Cybercrime wikimedia commons ITSVeronica
September 20, 2018

New security flaw discovered in Wi-Fi routers

Hackers can use your wireless router to extract information, and there’s not much you can do to stop them

Author: Holly Ober
September 20, 2018

Computer scientists at the University of California, Riverside, have discovered a vulnerability in all modern Wi-Fi routers that cannot be fixed.

Associate Professor Zhiyun Qian and doctoral student Weiteng Chen, both from UCR’s Marlan and Rosemary Bourns College of Engineering, describe an exploit that takes advantage of the interaction of two internet universal protocols: transmission control protocol, or TCP, and Wi-Fi. The exploit does not target any traditional security vulnerability. Instead, the security weakness lies in a fundamental Wi-Fi design decision made over 20 years ago that is extremely difficult to change.

TCP has been around since the internet was invented and virtually all websites use it. TCP breaks information into manageable chunks that can be transmitted between computers over the internet. Each chunk, known as a “packet,” receives a number within a sequence unique to that particular communication that ensures it is delivered correctly. The first number of the initial sequence is randomly chosen, but the next numbers will increase predictably, so the receiving computer can arrange them properly if they arrive out of order.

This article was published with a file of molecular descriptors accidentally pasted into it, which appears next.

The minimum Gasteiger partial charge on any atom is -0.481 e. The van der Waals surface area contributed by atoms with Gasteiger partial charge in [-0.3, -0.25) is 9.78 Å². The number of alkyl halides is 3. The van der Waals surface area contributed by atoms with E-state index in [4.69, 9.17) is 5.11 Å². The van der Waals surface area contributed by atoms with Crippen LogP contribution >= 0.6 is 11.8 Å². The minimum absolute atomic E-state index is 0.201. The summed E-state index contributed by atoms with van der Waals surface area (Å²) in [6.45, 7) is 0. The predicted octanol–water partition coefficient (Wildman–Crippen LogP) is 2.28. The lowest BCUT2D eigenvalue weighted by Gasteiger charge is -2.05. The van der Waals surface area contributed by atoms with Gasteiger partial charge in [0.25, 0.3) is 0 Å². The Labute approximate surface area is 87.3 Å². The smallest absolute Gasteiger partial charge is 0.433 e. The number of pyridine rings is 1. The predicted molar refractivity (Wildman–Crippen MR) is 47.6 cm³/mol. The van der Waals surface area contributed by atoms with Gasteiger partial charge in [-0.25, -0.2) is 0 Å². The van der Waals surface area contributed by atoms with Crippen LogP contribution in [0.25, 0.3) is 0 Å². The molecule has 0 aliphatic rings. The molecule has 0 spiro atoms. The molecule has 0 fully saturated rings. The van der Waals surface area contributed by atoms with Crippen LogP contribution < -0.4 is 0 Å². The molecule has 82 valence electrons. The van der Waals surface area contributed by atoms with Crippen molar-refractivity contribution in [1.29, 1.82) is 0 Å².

For example, when you click to enlarge an image on a website, your computer asks the remote computer to send the image data. The remote computer breaks the data for the image into numbered packets and sends them over the fastest routes. Your computer replies to acknowledge each packet and assembles them in correct order to display the image on the screen.

In order for an attacker to intercept this communication, they have to pretend to be the sender and correctly guess the next number in the sequence. Because there are about 4 billion possible sequence numbers, it’s nearly impossible to guess successfully before the communication completes.

But if the attacker can figure out which number triggers a response from the recipient, they can figure out the rough range of the correct number and send a malicious payload pretending that it comes from the original sender. When your computer reassembles the packets, you’ll see whatever the attacker wants.

How does the attacker figure out which number triggers a response?

Wireless routers can only transmit data in one direction at a time because they communicate with devices in their network on a single channel. Like walkie-talkies, if both parties send information at the same time, there will be interference. This is known as a half-duplex transmission, a characteristic of all wireless routers.